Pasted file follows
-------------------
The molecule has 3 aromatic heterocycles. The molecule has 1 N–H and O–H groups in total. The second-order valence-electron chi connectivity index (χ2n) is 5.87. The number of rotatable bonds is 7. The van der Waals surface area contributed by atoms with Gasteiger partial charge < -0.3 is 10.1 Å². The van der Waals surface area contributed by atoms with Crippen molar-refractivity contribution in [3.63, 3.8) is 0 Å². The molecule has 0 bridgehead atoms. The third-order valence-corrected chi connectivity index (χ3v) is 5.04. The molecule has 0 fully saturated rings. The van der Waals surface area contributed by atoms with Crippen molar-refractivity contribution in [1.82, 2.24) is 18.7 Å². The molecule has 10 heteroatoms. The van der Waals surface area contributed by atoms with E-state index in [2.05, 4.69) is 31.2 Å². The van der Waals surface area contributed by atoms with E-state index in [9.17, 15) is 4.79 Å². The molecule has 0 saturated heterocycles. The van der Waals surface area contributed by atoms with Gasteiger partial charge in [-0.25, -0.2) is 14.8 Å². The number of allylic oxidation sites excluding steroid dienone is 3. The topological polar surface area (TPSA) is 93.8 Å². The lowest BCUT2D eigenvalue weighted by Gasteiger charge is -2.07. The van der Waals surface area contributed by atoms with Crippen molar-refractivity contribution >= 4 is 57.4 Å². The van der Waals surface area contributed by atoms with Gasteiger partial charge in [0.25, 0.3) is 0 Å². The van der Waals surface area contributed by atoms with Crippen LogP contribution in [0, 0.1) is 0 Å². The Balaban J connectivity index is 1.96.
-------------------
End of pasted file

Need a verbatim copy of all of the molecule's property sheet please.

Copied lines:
The molecule has 3 aromatic heterocycles. The molecule has 1 N–H and O–H groups in total. The second-order valence-electron chi connectivity index (χ2n) is 5.87. The number of rotatable bonds is 7. The van der Waals surface area contributed by atoms with Gasteiger partial charge < -0.3 is 10.1 Å². The van der Waals surface area contributed by atoms with Crippen molar-refractivity contribution in [3.63, 3.8) is 0 Å². The molecule has 0 bridgehead atoms. The third-order valence-corrected chi connectivity index (χ3v) is 5.04. The molecule has 0 fully saturated rings. The van der Waals surface area contributed by atoms with Crippen molar-refractivity contribution in [1.82, 2.24) is 18.7 Å². The molecule has 10 heteroatoms. The van der Waals surface area contributed by atoms with E-state index in [2.05, 4.69) is 31.2 Å². The van der Waals surface area contributed by atoms with E-state index in [9.17, 15) is 4.79 Å². The molecule has 0 saturated heterocycles. The van der Waals surface area contributed by atoms with Gasteiger partial charge in [-0.25, -0.2) is 14.8 Å². The number of allylic oxidation sites excluding steroid dienone is 3. The topological polar surface area (TPSA) is 93.8 Å². The lowest BCUT2D eigenvalue weighted by Gasteiger charge is -2.07. The van der Waals surface area contributed by atoms with Crippen molar-refractivity contribution >= 4 is 57.4 Å². The van der Waals surface area contributed by atoms with Gasteiger partial charge in [0.25, 0.3) is 0 Å². The van der Waals surface area contributed by atoms with Crippen LogP contribution in [0, 0.1) is 0 Å². The Balaban J connectivity index is 1.96.